grandpa died. Ulilla was a beautiful, black woman

with hair swept close to her head in a French twist.

She carried weight around the place both literally

and figuratively.

“Harold and Margaret Collins,” she crowed, as

her hand fluttered to her chest. “No way can you

afford to give us this.”

“Nonsense!” Harold blustered, and politely

dismissed her words of protest with a wave. “It

should be three times this and you know it! You all

have worked effortlessly and clocked in many

overtime hours in order to get the newspaper out

each week. I am the one who is grateful. Merry


The bell above the front door jingled as Mike

walked in balancing the punch bowl along with the

holiday trays. “Where do you want these, sis?”

“Let me help with that.” Lucy took the top two

trays. “Take the rest into the break room. I’ll follow

you in.”

Margaret touched the sleeve of Lucy’s cardigan.

“Have you finished our Christmas cards yet?”

“I started a month ago and finally finished them

last night. Not only did I hand write each one, but

the envelopes are addressed and stamped.”

“Which of the photographs did you decide on?”

“I thought I told you that all ready. Never mind,

there’s one in my desk I’ll show you.” Lucy set down

the trays. From the desk drawer, she took a single

envelope and handed it to her mother. “Here, I was

looking for something that would embody a perfect

form of truth when it comes to Christianity.”

Margaret stared at the card. A country church

was nestled into a hillside surrounded on all sides by

fresh snowfall. Above, the sky was brilliant blue.

Lucy looked over her mother’s shoulder. She

scrunched her face, second-guessing her

photographic choice. “Does it look okay?”

“It’s a whole lot more than okay. This is simply

breathtaking and looks professionally done. Lucy,

you should have put your logo somewhere on this

card so people would be aware that you are the one

who took this photograph of our church.” Margaret’s

eyes glistened.

“Not this time. I want people to focus on the

birth of our Savior and the hope He gives for our

lives. Mom, in the past year, I have become more

appreciative of the upbringing you and Dad gave

Mike and me and how you shared your faith which

has now become mine.” Lucy choked back her tears

and touched the silver cross she always wore at her


“Those words are the best gift you could ever

give to me.” Margaret hugged her daughter. “I want

nothing more this season than to see you happy.”

Lucy hugged back tightly. “I’m working hard on


“Lucy!” Mike called from the break room. “I

thought you said you were following me in. I’m

making a mess of things trying to get the food set


“Ah, I better go rescue the food from Mike and

start the punch.” Lucy picked up the trays. “By the

way, it’s getting worse outside so could you suggest

to Dad that we better let everyone go home early.”

“I will, but right now, I want to lend you a


Lucy and Mike uncovered the trays of fruit,

cheese, and crackers. Margaret took her home baked

pastries from the refrigerator and arranged them on

top of doilies set on antique dessert plates. Mike

dumped plastic forks from the box into a basket and

then tore open the plates while Lucy poured the

punch into the bowl and added scoops of sherbet. “I

think we’re ready.”

Once everyone had gathered in the break room,

Harold asked one and all to join hands. Together

they asked for the Lord’s blessing. Then they dug in;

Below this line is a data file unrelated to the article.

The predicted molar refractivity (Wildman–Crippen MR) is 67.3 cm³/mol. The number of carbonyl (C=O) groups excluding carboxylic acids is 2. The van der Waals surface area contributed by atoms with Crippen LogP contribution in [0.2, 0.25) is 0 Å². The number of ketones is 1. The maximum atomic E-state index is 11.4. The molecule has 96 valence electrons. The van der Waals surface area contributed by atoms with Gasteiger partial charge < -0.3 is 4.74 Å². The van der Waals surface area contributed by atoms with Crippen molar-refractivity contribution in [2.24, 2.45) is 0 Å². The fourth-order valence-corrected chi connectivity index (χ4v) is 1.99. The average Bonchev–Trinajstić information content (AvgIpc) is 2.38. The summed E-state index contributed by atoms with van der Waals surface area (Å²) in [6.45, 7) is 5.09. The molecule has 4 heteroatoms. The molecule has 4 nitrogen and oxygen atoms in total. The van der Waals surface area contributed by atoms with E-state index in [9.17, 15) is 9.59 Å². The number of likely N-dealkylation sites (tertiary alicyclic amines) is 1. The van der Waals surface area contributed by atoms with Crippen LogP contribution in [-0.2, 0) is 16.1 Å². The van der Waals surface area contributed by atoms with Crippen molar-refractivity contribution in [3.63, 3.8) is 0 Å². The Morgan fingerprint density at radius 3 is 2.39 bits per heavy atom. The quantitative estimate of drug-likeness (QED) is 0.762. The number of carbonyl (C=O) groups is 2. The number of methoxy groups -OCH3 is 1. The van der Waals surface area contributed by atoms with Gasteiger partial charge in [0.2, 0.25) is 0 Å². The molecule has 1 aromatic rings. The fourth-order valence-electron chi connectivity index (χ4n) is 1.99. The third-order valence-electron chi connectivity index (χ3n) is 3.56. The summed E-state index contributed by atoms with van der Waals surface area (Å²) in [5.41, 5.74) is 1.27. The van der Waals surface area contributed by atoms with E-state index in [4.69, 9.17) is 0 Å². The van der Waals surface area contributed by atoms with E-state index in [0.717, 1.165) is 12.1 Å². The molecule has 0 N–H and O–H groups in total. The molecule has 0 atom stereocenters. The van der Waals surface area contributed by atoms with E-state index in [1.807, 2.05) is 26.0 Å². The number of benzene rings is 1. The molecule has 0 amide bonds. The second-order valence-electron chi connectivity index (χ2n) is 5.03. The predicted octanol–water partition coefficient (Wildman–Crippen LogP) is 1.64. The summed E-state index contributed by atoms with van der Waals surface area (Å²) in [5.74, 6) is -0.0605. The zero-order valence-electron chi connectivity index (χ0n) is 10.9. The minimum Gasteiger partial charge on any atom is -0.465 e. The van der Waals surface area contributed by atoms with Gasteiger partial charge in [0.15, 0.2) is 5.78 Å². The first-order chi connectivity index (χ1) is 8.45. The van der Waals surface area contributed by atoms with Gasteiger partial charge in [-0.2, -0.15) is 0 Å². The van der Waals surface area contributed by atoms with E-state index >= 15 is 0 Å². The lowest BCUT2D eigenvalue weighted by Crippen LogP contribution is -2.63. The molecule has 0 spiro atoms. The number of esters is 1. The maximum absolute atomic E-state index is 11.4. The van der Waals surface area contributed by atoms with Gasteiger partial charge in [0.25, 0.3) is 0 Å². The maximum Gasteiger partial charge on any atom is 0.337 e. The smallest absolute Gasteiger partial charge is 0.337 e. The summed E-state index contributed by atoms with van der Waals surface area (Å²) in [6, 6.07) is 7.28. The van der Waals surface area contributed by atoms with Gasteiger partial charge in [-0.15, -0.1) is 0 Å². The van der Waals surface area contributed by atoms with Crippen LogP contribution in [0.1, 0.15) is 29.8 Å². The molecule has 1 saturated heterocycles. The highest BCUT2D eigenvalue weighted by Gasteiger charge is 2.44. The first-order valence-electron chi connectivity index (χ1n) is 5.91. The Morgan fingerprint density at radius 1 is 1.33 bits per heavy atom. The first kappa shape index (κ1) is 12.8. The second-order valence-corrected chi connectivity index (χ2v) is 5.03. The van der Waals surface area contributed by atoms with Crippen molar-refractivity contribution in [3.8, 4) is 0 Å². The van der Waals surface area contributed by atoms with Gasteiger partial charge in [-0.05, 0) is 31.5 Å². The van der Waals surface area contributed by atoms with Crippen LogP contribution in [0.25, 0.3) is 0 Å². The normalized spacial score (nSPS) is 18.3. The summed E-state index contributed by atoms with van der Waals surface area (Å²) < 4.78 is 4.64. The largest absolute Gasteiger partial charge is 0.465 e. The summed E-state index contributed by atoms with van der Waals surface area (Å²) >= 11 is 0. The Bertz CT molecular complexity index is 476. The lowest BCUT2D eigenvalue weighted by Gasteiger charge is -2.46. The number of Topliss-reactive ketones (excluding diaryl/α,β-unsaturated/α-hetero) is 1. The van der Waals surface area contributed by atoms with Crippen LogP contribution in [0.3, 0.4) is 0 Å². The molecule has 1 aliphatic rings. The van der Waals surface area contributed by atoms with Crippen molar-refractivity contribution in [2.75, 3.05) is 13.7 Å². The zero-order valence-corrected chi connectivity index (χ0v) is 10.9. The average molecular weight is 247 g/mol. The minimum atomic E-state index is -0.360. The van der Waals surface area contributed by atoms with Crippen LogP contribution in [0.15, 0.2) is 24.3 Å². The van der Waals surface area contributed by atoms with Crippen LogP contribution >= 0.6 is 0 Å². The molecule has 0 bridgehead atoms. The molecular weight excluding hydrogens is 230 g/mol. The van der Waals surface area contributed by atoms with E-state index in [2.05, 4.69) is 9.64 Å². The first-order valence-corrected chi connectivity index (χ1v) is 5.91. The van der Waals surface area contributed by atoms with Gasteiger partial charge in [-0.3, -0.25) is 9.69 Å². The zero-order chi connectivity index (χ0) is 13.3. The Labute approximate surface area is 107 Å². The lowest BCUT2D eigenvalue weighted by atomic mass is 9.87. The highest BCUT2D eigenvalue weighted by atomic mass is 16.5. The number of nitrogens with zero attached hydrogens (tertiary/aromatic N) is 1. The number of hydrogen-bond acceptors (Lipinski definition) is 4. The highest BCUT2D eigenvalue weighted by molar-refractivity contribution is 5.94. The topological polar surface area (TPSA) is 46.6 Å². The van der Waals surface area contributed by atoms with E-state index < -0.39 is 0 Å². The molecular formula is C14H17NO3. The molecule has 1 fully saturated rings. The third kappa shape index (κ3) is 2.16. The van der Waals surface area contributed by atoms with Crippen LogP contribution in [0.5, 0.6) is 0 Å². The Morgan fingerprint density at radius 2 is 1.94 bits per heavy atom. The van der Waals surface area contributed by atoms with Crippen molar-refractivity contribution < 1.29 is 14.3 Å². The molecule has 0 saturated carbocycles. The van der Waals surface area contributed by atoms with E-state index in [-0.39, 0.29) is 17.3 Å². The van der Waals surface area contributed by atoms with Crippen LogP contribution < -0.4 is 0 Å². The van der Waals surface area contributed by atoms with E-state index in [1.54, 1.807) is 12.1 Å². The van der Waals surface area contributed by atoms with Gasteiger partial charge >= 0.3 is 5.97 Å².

plates were quickly filled with condiments, the

routine appetizers, rolled pieces of meat, decorated

sugar cookies, and cinnamon rolls. That was just for

starters. Margaret kept laying out more and more


Lucy sat at the edge of her chair and sipped her

cup of punch. It was fun watching everyone enjoy

themselves. She closed her eyes and drank in their

laughter. This is what she needed, to be surrounded

by such love and acceptance.

The employees had all worked for her father for

years, so she not only knew their names but their

spouses and children. This is what she loved about

the business. It wasn’t work. It was family. At times

they even squabbled like it, too.

When there were only a few squares of

cantaloupe and crumbs of her mother’s cake left,

Lucy suggested, “Before we go home for the

weekend, let’s go around the room and name one gift

we want for Christmas. No limitations on the gift.

Miss Ulilla, would you like to start?”

The society column woman was clearly pleased

to go first. In her world, this was the correct order of

the universe and she didn’t even try to suppress her

smile. Instead she brushed crumbs from her bosom,

cleared her throat and stood to her feet. “Since Lucy

removed the limitations, what I really want for

Christmas are tickets for a Caribbean cruise under

my tree this year.”

“That’s sounds exciting. I feel pretty confident

you can talk Abe here into going along with you.”

Lucy gave the elderly custodian a wink. It was no

secret Abe had been after Ulilla for as long as she

could remember, but Ulilla always put him off.

Abe stepped right in without being asked, “The

gift I am wishing for is that I can buy those tickets

for Ulilla. One for her and one for me. Separate

cabins, of course.” He turned beet red.

After the laughter died down, Lucy went on to

ask her best friend, “What about you, Monica?”

“I’m hoping for money. Lots and lots of money.”

“Here I thought you’d ask for perfume. The

French kind,” Mike said. His lips curled into a

slow smile. For the first time, Lucy caught

something in the air between her best friend and her

brother and it wasn’t perfume. French or otherwise.

Harold set down his plastic plate with a hollow

thump. “The gift I want this year cannot be found

under my tree.”

“Harold.” Margaret touched his arm. “This isn’t

the time.”

“I think it is, Maggie. After being a family

owned business for the last fifty years, first with my

Papa and now on my own, it’s no secret I want to

keep that other newspaper from coming here. Living

in a small town like Turtle Creek, we can’t

withstand the extra competition. Heck, we can

barely make it as it is. We need to come up with

some ideas of how we’re going to generate more

sales, increase our advertisers and get more

subscribers.” He pulled off his elf hat and lowered